Game Design as a Complex Problem Solving Process

Game Design as a Complex Problem Solving Process

Mete Akcaoglu (Georgia Southern University, USA), Antonio P. Gutierrez (Georgia Southern University, USA), Charles B. Hodges (Georgia Southern University, USA) and Philipp Sonnleitner (University of Luxembourg, Luxembourg)
Copyright: © 2017 |Pages: 17
DOI: 10.4018/978-1-5225-0513-6.ch010
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Problem solving is one of the most essential skills for individuals to be successful at their daily lives and careers. When problems become complex, solving them involves identifying relationships among a multitude of interrelated variables, to achieve multiple different possible solutions. Teaching Complex Problem Solving (CPS) skills in formal education contexts is challenging. In this research, we examined if through an innovative game-design course middle school students improved in their CPS skills. Our results showed that students showed significant improvements in their CPS skills, especially in terms of system exploration, t(10) = 2.787, p = .019; system knowledge, t(10) = 2.437, p = .35; system application, t(10) = 2.472, p = .033. In addition, there was a statistically significant change in students' interest for CPS after attending the GDL program, t(6) = 3.890, p = .008. We discuss implications regarding use of game-design tasks as contexts to teach CPS skills in formal and informal educational contexts.
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Problem solving is an important part of human life (Van Merriënboer, 2013). The increasing complexity of problems our society is facing makes it essential for the new generation of learners to grow up possessing abilities to solve complex and dynamic problems (Sonnleitner, Brunner, Keller, & Martin, 2014; Sonnleitner, Keller, Martin, & Brunner, 2013; Wirth & Klieme, 2003). Therefore, curricula supporting the development of such skills are critical (Greiff, et al., 2014; Sonnleitner et al., 2014).

Complex problems, similar to ill-structured problems, can be defined as situations that involve orchestrating a number of interrelated and dynamically varying operations (Funke, 2010). Complex problems are opaque (i.e., the relationship among the variables cannot be seen) and polytelic (i.e., a number different targets are possible). Complex problem solving (CPS) is considered as a valid and reliable representation of higher-order thinking skills, including problem solving and intelligence (Sonnleitner et al., 2013; Sternberg, 1982).

Teaching problem solving is an important goal for education (Van Merriënboer, 2013), but integrating complex problem solving into current formal education curricula is not an easy endeavor. Mostly, the issue stems from the fact that schooling tends to focus on well-defined problems, symbolic thinking over direct engagement with objects, and general skills and knowledge, instead of the situation-specific competencies needed in real-life contexts (Resnick, 1987). In addition, time to teach these skills during regular school hours is a hardship reported by most teachers (Tabary, 2015).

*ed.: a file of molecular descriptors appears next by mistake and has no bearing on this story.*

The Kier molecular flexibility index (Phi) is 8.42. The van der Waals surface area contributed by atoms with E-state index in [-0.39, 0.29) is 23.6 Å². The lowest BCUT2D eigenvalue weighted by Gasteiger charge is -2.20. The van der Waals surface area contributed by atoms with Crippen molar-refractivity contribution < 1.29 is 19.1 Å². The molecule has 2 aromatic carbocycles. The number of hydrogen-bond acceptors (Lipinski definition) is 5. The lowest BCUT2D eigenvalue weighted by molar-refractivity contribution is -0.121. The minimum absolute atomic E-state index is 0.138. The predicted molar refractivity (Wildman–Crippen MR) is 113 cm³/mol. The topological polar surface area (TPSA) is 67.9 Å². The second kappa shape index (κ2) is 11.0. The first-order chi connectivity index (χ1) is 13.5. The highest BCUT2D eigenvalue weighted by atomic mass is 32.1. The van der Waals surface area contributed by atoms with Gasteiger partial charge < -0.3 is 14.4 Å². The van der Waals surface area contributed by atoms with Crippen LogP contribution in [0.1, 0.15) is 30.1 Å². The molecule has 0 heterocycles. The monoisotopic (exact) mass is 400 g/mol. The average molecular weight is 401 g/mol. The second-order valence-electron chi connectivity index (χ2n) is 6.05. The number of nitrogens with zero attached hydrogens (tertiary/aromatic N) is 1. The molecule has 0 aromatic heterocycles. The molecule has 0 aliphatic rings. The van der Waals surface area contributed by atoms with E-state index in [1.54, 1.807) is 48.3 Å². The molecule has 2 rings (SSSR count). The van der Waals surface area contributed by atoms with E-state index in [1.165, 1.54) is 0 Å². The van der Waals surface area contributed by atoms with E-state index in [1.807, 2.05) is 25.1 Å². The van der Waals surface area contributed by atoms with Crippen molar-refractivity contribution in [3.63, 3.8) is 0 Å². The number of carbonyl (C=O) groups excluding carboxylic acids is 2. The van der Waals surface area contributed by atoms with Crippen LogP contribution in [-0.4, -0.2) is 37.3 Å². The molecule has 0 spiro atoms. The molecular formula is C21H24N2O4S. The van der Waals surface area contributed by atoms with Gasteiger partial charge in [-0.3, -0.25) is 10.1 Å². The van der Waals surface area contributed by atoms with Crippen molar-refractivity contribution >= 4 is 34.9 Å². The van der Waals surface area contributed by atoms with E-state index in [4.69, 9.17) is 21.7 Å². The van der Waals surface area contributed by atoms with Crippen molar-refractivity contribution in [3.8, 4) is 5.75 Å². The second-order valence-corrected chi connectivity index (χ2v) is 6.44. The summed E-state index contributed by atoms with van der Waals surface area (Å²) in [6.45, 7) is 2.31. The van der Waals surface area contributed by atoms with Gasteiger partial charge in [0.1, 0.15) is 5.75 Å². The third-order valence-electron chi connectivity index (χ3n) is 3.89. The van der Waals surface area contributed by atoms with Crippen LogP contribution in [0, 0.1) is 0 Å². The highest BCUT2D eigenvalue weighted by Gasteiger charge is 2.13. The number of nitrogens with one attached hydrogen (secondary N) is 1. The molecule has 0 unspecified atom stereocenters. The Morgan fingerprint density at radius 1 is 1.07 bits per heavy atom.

Given the importance of learning problem solving skills and the lack of emphasis in formal education, it is important that children get opportunities to engage in problem solving in other contexts. One promising arena for such skill development has been after-school clubs where children design and create digital artifacts (e.g., Harel, 1991; Kafai, Peppler, & Chapman, 2009; Resnick & Rusk, 1996). These after-school opportunities are casual and stress-free, getting learners to engage in creative problem solving and active knowledge construction in ways that appeal to young learners’ interests (Resnick & Rusk, 1996). Following the theory and practice from early clubhouse work and recent work with game-design and problem solving (e.g., Akcaoglu, 2014), in this study, our purpose was to investigate the cognitive (i.e., complex problem solving) and motivational outcomes (i.e., interest, value, and self-efficacy) from an after-school game-design course: Game-Design and Learning program.

Key Terms in this Chapter

Utility Value: Perceived utility value refers to the extent that a task is seen as relevant to one’s life or other tasks.

Interest: Interest can be defined as “a psychological state that, in later phases of development, is also a predisposition to reengage content that applies to in-school and out-of-school learning and to young and old alike” ( Hidi & Renninger, 2006 , p. 111).

Complex Problem Solving: Complex problems can be defined as situations that involve orchestrating a number of interrelated and dynamically varying operations ( Funke, 2010 ).

Opaque: Refers to the invisible nature of the relationships among variables in complex problems.

Polytelic: Refers to the possibility of a number different targets in a problem.

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